An ETA 2824-2 inside a first-generation Tudor Black Bay (image by

However, since 2022, only proprietary versions of the 2824-2 for Swatch Group companies remain in production. Like the rest of the ETA’s Mecaline series, it is officially listed as phased out by the manufacturer, forcing companies to switch to available ETA alternatives. Which brings us to the next chapters of the 2824 story: the clones and ETA’s famous replacement for the 2824-2, the Powermatic 80.

The Clone Wars

A clone is a movement designed based on the original – in this case, the ETA 2824-2. While its designs were patented, utility patents expire after 20 years. Since the ETA 2824-2 was introduced in 1982, its patents expired in 2002, allowing for deconstruction (reverse engineering) and production of movements based on the original design from that point onward.

Behind The Scenes - Inside Sellita
Production of a Sellita SW200-1, the most distributed “clone” or “alternative” to the ETA 2824-2

In 2002, Nicolas G. Hayek, the legendary CEO of Swatch Group, announced the group’s intention to stop supplying ébauches to companies outside the group. This decision led to legal battles and spurred companies to create clones to fill the market need for reliable workhorse calibres. This, in turn, accelerated Swatch Group’s efforts to develop a superior alternative to its ETA 2824-2.

The Sellita SW200-1 here in its most decorated version

The ETA 2824-2 clones emerged quickly, with the Sellita SW200 series being one of the most well-known examples, introduced in 2007. In 2008, the STP1-11 by Swiss Technology Production entered the market, followed by the VAL24 by Valanvron. These movements are believed to have initially used the Chinese-made Seagull ST2130 ébauche, another 2824-2 clone, but were legally considered Swiss-made due to significant work and finishing performed in Switzerland.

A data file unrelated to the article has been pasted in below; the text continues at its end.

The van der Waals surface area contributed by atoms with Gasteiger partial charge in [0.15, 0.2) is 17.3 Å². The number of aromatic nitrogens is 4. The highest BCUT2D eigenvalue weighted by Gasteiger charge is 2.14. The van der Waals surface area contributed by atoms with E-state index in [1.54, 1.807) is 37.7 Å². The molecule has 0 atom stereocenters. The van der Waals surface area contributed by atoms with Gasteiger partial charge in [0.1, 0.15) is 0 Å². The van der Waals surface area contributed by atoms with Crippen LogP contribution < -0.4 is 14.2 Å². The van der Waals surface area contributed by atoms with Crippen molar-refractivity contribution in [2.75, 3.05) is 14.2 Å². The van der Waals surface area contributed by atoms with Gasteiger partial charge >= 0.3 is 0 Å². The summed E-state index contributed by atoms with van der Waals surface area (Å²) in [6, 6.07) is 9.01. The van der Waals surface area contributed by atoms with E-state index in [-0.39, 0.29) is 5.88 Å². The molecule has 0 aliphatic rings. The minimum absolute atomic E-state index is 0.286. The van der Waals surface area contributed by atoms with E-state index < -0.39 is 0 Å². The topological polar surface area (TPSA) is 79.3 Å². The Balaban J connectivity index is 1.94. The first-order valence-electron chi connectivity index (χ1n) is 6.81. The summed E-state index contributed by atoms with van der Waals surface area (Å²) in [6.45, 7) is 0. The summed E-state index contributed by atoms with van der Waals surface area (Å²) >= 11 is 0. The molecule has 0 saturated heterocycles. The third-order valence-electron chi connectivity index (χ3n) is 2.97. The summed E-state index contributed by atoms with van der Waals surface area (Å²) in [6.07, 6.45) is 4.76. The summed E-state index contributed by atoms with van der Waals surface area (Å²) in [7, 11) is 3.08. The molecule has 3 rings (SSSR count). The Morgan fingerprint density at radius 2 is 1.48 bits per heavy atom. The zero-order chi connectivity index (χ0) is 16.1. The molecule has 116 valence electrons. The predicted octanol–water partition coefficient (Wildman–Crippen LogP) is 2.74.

An example of Soprod P024, another clone/alternative to the ETA 2824-2 and Sellita SW200-1

Soprod makes its P024, and Landeron Swiss Movements, another Swiss company (with acquired rights to a historical Landeron name), offers its 2824-2 clone as calibre L24. This movement is assembled from components crafted in-house and supplied by Swiss manufacturers, with assurances that Landeron does not source components from Chinese factories, the same as Soprod.

Chinese manufacturers, in addition to Seagull, also introduced ETA 2824-2 clones, including the Hangzhou 6301, H.K. Precision Technology PT5000, and Liaoning Peacock SL-3000/CL3000. In the United States, Ginault assembles and finishes its calibre 7275 movement, sourcing mainspring, hairspring and jewels from Switzerland and other components from China and other countries while claiming to perform a significant amount of work domestically.

The Ginault Caliber 7275, a clone of the ETA 2824-2, is said to be assembled in America (image by

The Sellita SW200 family, particularly the SW200-1, has long been a watchmaker’s favourite. Many brands have used it as a base for their time and date calibres, often replacing ETA movements, adding modules, and enhancing decoration. This preference stems from its precision, reliability, robustness, and versatility, mirroring the qualities of its inspiration.

The calibre RW4200 inside the Raymond Weil Millesime Central Seconds, based on a Sellita SW200-1

A distinctive feature of the Sellita SW200 design is an extra jewel between the barrel and ratchet wheel. This technical addition primarily differentiates it from other movements, notably the ETA 2824-2 – which has 25 jewels – and all 25-jewelled clones. In 2008, Sellita improved the SW200 by modifying the tooth profile of three wheels in the winding system. These changes made the movements more resistant to shocks and wear, resulting in the updated SW200-1.